Hardware advice; what to order!

Thanks for the initiative.

I used to live in UK so I understand the way you heat water.
I now live in South Africa and we heat water with electricity in a insulated tank with cold water coming in and hot out 200/300 liter tanks and we call it a “Geyser” - huge amusement for the Americans though.

Ok: I have 5Kw PV panels and a two inverters and 3 geysers in our household.

The SMA inverter pushes it’s electricity production to the IN line of my DB box and surplus is pushed into the grid for which I do get credit. But half what I pay for that Kw.

I need to measure Kw flow on the grid line and also MUST know in which direction it goes. (Getting from grid or feeding into the grid).
I then want to get the temp of the water in all three geysers.
I also have to have CT sensors on the geyser lines.

Armed with this readings on one platform, I want to make a few calculations to trigger a relay to switch on the geyser, so I can USE as much of power generated in daytime to STORE energy in the form of hot water.

3 Temperature readers
6 CT sensors (Rather accurate) (to also reading AC / stove etc usage)
All readings dumped into a database so a program can read and make decisions.
emonCMS to show production, usage info on a PC screen reading emonCMS webserver on the Pi and to push to PVOUTPUT.ORG

What hardware do I need to order from you?
What would I still need (except the relays)

Anybody that would be willing to help with this project

This sounds to me very much like a custom design is required, based on Robin Emley’s diverter. He might be able to supply you with a kit of parts - see http://mk2pvrouter.co.uk

I’m assuming that it’s all on a single phase?
So you have 2-off 5 kW panels, each feeding into a SMA inverter, those feed into a ‘pool’ from which you draw power for general household use and, in a controlled fashion, power for heating 3-off geysers. Any deficit or surplus is supplied/absorbed by the grid.

I designed a 3-way diverter, based on the emonTx V2 (which had readily accessible digital outputs) and MartinR’s PLL software for a friend who ran a Bed & Breakfast business (and he had 3 hot water tanks but only one inverter), but it was never installed because he had a meter that unwound when he was back-feeding the grid, so in effect he got both the feed-in tariff and sold the electricity back at the buying-in price! And now he’s closed the business and moved house.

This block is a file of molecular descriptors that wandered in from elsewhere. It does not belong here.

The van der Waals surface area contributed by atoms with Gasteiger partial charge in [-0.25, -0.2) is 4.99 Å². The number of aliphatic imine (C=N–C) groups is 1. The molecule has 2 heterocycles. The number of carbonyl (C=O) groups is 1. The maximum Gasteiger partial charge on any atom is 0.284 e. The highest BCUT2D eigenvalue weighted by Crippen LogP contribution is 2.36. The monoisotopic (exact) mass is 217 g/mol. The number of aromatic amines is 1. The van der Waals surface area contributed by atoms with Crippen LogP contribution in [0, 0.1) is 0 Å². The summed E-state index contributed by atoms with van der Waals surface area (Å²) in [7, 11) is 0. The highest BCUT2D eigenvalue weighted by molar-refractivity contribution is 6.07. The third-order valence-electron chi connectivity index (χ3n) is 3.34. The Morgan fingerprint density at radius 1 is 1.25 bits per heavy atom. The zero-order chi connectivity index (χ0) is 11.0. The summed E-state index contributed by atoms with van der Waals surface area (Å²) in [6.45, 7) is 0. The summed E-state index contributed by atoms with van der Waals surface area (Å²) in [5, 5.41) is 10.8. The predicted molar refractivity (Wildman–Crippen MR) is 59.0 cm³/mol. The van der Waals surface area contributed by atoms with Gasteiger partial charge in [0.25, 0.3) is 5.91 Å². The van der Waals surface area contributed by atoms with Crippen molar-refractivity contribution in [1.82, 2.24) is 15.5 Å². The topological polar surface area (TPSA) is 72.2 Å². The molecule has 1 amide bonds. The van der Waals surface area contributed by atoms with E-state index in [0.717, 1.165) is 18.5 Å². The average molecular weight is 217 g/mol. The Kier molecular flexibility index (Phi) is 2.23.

Using present OEM “shop” ready-built components, it will be difficult to provide the outputs required to control the 3 relays to switch the water heaters. The emonTx V2 pcb is still available, but you’d need to source the remainder of the components, assemble that and construct triac drivers (or purchase solid-state relays) to do the power switching.

I think that is the route that I would go, use the old emonTx V2 to control the water heating and report the grid power only, and then add an emonTx V3 and an emonPi to monitor the temperatures (3 is no problem), the geyser and inverter powers (3 + 2). The emonPi will collect and record the data, and you should be able to send whatever you need onwards to wherever.

I don’t think the MQTT Relay will be fit for even burst-mode control as it contains a mechanical relay, but if you can guarantee that it would switch only a couple of times each day, it might be suitable.

Robin’s diverter doesn’t work that way. All the calculations are done inside the emonTx on a cycle-by-cycle basis, so it reacts almost instantly to, as far as possible, keep the nett grid power balanced at zero by varying the power drawn by the geysers.

There’s some food for thought for you. Come back and I can put together a parts list, based on what you decide.

Thank you very much for your detailed comments.
You have summarized it perfectly.

I am not a electronic / electric engineer, just a very nosy hobbyist with ideas that I am convinced that should work.
I will need some time now to read/digest/research and then I will be able to ask informed questions or make appropriate decisions or comments.

some of the information makes perfect sense, some I have to get my head around :thinking:

Thanks again for your info.


I’m not surprised - I’ve been doing it for 50 years and I still have problems, the main one being the goalposts are continually moving. :persevere: